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  1. #1
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    Dry Hopping In Conical

    I'm just about to move to a conical, though the only question's I have is regarding dry hopping.

    Is it okay to add the hops while there's still some remnants of krausen on the surface or should the hops just be sunk?
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  2. #2
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    How long has primary fermentation been going?
    Normally, I'd wait until the krausen sinks, then pull the trub/yeast cake from the bottom of the conical before dry-hopping.
    Granted, it really won't hurt the beer if you decide to dry hop prior to the krausen settling, but it will guarantee any unwanted yeast suspension has fallen.
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  3. #3
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    If you want the beer to fully attenuate, wait until the fermentation is completely or very very near completely done. Matt Brynildson at Firestone Walker talks about dryhopping when you're about 1 point from terminal gravity, which can produce desirable phenolics, but if you dry hop before full attenuation, the antimicrobial properties of hops will kill off your yeast cells before they've had a chance to do their work.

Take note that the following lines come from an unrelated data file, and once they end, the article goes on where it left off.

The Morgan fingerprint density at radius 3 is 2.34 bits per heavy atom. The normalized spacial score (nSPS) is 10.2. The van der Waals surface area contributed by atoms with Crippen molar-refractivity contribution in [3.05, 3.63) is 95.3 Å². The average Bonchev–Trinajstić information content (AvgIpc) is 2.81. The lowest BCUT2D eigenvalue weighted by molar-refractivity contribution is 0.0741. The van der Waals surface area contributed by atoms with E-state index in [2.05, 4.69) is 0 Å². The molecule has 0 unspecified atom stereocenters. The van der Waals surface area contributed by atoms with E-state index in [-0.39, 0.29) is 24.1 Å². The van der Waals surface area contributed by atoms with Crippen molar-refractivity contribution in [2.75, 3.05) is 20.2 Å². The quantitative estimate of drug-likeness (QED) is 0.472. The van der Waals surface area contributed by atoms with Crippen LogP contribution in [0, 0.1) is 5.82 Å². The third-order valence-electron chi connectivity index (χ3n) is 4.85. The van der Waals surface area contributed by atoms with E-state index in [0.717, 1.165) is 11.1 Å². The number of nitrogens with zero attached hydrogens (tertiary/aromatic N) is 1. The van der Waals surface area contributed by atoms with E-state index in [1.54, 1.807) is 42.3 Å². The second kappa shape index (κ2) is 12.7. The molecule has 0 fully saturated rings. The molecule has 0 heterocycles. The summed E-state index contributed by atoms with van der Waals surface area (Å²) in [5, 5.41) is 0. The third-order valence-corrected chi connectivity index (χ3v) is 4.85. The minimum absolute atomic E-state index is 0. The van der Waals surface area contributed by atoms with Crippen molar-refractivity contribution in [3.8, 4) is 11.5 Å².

4. #4
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    @ JFryauff - I haven't yet used the conical, its on its way, just gathering info for when its time. Good point regarding the krausen and waiting for it to completely sink, I haven't taken notice with what happens once high krausen is complete.

    @ mwandrusz - I've always (good to know I'm doing something right) waited for the fermentation to complete, then wait a 10 days or so then rack to the secondary. Once racked for 7 days I'll then add the hops for another 5-7 days, then bottle.

    Looking forward to not having to rack to a secondary!
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  5. #5
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    Quote Originally Posted by bigcrs View Post
    @ JFryauff - I haven't yet used the conical, its on its way, just gathering info for when its time. Good point regarding the krausen and waiting for it to completely sink, I haven't taken notice with what happens once high krausen is complete.

    @ mwandrusz - I've always (good to know I'm doing something right) waited for the fermentation to complete, then wait a 10 days or so then rack to the secondary. Once racked for 7 days I'll then add the hops for another 5-7 days, then bottle.

    Looking forward to not having to rack to a secondary!
    I am guessing the whole point of getting a Conical is so you can flush the yeast cake out of the bottom of the Conical. Once that is done you have technically "racked" the beer into secondary.

    I am not sure why you wait so long between end of fermentation and after racking ot add the hops.